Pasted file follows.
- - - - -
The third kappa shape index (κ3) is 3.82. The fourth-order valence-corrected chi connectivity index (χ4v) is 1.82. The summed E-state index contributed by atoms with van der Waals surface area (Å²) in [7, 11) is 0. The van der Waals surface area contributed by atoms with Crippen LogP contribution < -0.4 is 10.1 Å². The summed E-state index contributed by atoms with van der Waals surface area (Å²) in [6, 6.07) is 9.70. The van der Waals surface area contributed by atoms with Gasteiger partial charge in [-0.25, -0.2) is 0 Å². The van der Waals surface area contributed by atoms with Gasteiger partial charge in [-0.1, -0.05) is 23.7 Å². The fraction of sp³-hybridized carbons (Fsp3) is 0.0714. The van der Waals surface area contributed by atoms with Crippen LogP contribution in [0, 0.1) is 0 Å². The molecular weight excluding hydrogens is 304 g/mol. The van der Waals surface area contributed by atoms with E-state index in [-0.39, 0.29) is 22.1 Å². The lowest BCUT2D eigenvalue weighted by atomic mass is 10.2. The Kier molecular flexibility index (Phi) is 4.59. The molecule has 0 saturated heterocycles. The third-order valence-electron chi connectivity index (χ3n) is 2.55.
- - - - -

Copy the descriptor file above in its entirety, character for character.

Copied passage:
The third kappa shape index (κ3) is 3.82. The fourth-order valence-corrected chi connectivity index (χ4v) is 1.82. The summed E-state index contributed by atoms with van der Waals surface area (Å²) in [7, 11) is 0. The van der Waals surface area contributed by atoms with Crippen LogP contribution < -0.4 is 10.1 Å². The summed E-state index contributed by atoms with van der Waals surface area (Å²) in [6, 6.07) is 9.70. The van der Waals surface area contributed by atoms with Gasteiger partial charge in [-0.25, -0.2) is 0 Å². The van der Waals surface area contributed by atoms with Gasteiger partial charge in [-0.1, -0.05) is 23.7 Å². The fraction of sp³-hybridized carbons (Fsp3) is 0.0714. The van der Waals surface area contributed by atoms with Crippen LogP contribution in [0, 0.1) is 0 Å². The molecular weight excluding hydrogens is 304 g/mol. The van der Waals surface area contributed by atoms with E-state index in [-0.39, 0.29) is 22.1 Å². The lowest BCUT2D eigenvalue weighted by atomic mass is 10.2. The Kier molecular flexibility index (Phi) is 4.59. The molecule has 0 saturated heterocycles. The third-order valence-electron chi connectivity index (χ3n) is 2.55.